Welcome to the Constitution-Making and Constitutional Change blog by the Research Group of the IACL
Here is the official blog of the research group on constitution-making and constitutional change operating under the International Association of Constitutional Law. This is a blog open to all. We hope to provide a forum for interaction and discussion on all topics related to constitution-making and constitutional change. Lets share information and analysis of the ongoing developments in our countries and the relevant theoretical debates: lets blog.

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Performing Catalan “Self-Determination” _(Part II)

by Zoran Oklopcic, Associate Professor at the Department of Law and Legal Studies at Carleton University.

While one might choose to focus on the contradictions and dissimulations which Lockean performances oftentimes require, the Catalan crisis is an occasion to ask a set of less judgmental questions: What is it that compels present-day revolutionary secessionists to follow the script intended to serve struggles against oppressive tyrants and empires, not liberal democrats and republics? What do those who follow it today expect to happen as a consequence of doing so? Or, more precisely: What are Catalans betting on as they perform the role of reasonable revolutionaries—who, in a contemporary dramatization of the Lockean script by the Catalan parliament—make ‘every effort’ to stay on the constitutional path, and who act unconstitutionally only ‘after exhausting all forms of dialogue and negotiation’? What is it that they think they must do in order to increase the chances of their bet succeeding?

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Performing Catalan “Self-Determination”_(Part I)

by Zoran Oklopcic, Associate Professor at the Department of Law and Legal Studies at Carleton University.

Since the advent of popular sovereignty at the turn of the 19th century, referendums have been one of the most (excuse the pun) popular techniques of ascertaining the extent of popular support for a variety of far-reaching political projects. Oftentimes viewed as indispensable for demonstrating the legitimacy of secessionist pursuits, independence referendums have only rarely resulted in victories for advocates of the constitutional status quo. Among the 54 referendums that have taken place since the early 1800s, 43 saw the triumph of pro-independence majorities. In terms of their actual success in seceding, however, things predictably look different. Out of the victorious 43, only 22 pro-independence majorities managed to achieve independence peacefully. In the case of the remaining 21, independence either never occurred, or, when it did, took place only after a period of protracted violence.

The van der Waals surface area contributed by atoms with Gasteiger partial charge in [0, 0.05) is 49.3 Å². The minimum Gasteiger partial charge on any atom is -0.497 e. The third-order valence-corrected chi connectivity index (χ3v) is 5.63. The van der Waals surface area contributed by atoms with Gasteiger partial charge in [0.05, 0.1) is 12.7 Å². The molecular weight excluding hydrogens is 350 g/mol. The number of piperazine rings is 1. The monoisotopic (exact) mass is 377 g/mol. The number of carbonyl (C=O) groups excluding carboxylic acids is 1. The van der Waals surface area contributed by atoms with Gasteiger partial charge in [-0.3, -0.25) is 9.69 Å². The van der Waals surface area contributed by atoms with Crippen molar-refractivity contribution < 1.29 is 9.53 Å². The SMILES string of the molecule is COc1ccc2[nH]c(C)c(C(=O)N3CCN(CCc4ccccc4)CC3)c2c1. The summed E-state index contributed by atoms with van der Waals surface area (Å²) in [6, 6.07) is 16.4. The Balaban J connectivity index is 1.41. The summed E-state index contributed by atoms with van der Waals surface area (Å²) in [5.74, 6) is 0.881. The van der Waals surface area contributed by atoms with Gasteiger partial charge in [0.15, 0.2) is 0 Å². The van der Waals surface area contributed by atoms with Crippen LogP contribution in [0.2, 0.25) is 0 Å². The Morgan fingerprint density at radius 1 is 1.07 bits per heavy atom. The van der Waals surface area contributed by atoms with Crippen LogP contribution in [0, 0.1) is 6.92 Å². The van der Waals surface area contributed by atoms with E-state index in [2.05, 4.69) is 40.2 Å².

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Decisions of the Swiss Voters and the Majority of the Cantons on September 24, 2017

by Thomas Fleiner.

On Sunday September 24 2017, the Swiss voters decided on the following issues. The sovereign (majority of the cantons and the voters) accepted a new article 104 a concerning enough foodstuff supply with 78.7% and rejected a new Constitutional provision for a new value added tax with 52%. This concerns Article 130 par 3ter and quater (including the transitional provisions 196 par 6 and 7 linked to Article 130 of the tax amendment) tax, which supports the institution for old age survivors. The majority of the voters did also reject the legislation concerning the retirement arrangement 2020 with 52.7%. The turnaround was 46.7%. Almost all German-speaking cantons rejected a new added-value tax. Of the German-speaking cantons only Bale-town, Bern and Zurich accepted it. The French speaking cantons and the Ticino accepted it.

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(Ethno-political) Strategic Components of the Supreme Court of Kenya’s Presidential Election Decision: Settling for the lesser evil?

by Duncan Okubasu, Lecturer at Kabarak University School of Law and an Advocates of the High Court of Kenya

Few minutes after Kenya’s Supreme Court (SC) nullified President Uhuru’s re-election, his lawyer- Ahmednasir Abdullahi – in a press conference described the decision as political, having nothing to do with the law. Indeed, the demand of the Constitution of Kenya 2010 that a presidential election must be determined within 14 days leaves SC judges with the constrained option of making an ‘intuitive’ decision and then following it with reasons at a later time. In the Raila v Kenyatta Case (2017), the SC completed hearing the dispute on 29 August 2017 and was expected to and did provide its ‘decision’ on 1 September 2017. It indicated in so doing that it would deliver a reasoned judgment within 21 days.

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Conference Report–Imposed Constitutions: Aspects of Imposed Constitutionalism–University of Nicosia, Cyprus

by Yota Negishi, Waseda University; Research Fellow of the Japan Society for the Promotion of Science.

Cross-post from I·CONnect, http://www.iconnectblog.com/2017/05/conference-report-imposed-constitutions-aspects-of-imposed-constitutionalism-university-of-nicosia-cyprus/

On 5-6 May 2017, the School of Law of the University of Nicosia hosted the international Conference “Imposed Constitutions: Aspects of Imposed Constitutionalism”, in collaboration with the Research Group on Constitution-Making and Constitutional Change of the International Association of Constitutional Law (IACL), and the Centre for European Constitutional Law – Themistocles and Dimitris Tsatsos Foundation.

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